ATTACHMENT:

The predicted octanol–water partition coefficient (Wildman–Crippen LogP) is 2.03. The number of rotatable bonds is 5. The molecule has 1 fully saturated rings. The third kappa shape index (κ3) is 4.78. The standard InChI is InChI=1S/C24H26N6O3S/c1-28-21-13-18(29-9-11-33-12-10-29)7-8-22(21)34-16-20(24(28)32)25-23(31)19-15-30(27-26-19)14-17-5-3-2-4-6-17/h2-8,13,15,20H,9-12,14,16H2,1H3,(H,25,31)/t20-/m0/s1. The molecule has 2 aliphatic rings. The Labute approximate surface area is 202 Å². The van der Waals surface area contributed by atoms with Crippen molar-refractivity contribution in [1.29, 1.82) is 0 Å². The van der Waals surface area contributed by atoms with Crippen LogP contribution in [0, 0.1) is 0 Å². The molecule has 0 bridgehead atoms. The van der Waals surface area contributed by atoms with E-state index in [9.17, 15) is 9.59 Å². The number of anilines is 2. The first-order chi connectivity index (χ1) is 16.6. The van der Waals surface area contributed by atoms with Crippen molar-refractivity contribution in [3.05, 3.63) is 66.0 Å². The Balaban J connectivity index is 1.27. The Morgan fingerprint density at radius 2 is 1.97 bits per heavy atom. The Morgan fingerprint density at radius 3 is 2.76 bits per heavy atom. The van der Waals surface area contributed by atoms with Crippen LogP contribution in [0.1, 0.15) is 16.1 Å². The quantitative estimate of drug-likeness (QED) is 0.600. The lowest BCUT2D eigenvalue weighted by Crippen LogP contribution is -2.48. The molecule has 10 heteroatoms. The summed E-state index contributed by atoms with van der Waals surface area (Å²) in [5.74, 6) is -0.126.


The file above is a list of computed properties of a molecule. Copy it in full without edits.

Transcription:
The predicted octanol–water partition coefficient (Wildman–Crippen LogP) is 2.03. The number of rotatable bonds is 5. The molecule has 1 fully saturated rings. The third kappa shape index (κ3) is 4.78. The standard InChI is InChI=1S/C24H26N6O3S/c1-28-21-13-18(29-9-11-33-12-10-29)7-8-22(21)34-16-20(24(28)32)25-23(31)19-15-30(27-26-19)14-17-5-3-2-4-6-17/h2-8,13,15,20H,9-12,14,16H2,1H3,(H,25,31)/t20-/m0/s1. The molecule has 2 aliphatic rings. The Labute approximate surface area is 202 Å². The van der Waals surface area contributed by atoms with Crippen molar-refractivity contribution in [1.29, 1.82) is 0 Å². The van der Waals surface area contributed by atoms with Crippen LogP contribution in [0, 0.1) is 0 Å². The molecule has 0 bridgehead atoms. The van der Waals surface area contributed by atoms with E-state index in [9.17, 15) is 9.59 Å². The number of anilines is 2. The first-order chi connectivity index (χ1) is 16.6. The van der Waals surface area contributed by atoms with Crippen molar-refractivity contribution in [3.05, 3.63) is 66.0 Å². The Balaban J connectivity index is 1.27. The Morgan fingerprint density at radius 2 is 1.97 bits per heavy atom. The Morgan fingerprint density at radius 3 is 2.76 bits per heavy atom. The van der Waals surface area contributed by atoms with Crippen LogP contribution in [0.1, 0.15) is 16.1 Å². The quantitative estimate of drug-likeness (QED) is 0.600. The lowest BCUT2D eigenvalue weighted by Crippen LogP contribution is -2.48. The molecule has 10 heteroatoms. The summed E-state index contributed by atoms with van der Waals surface area (Å²) in [5.74, 6) is -0.126.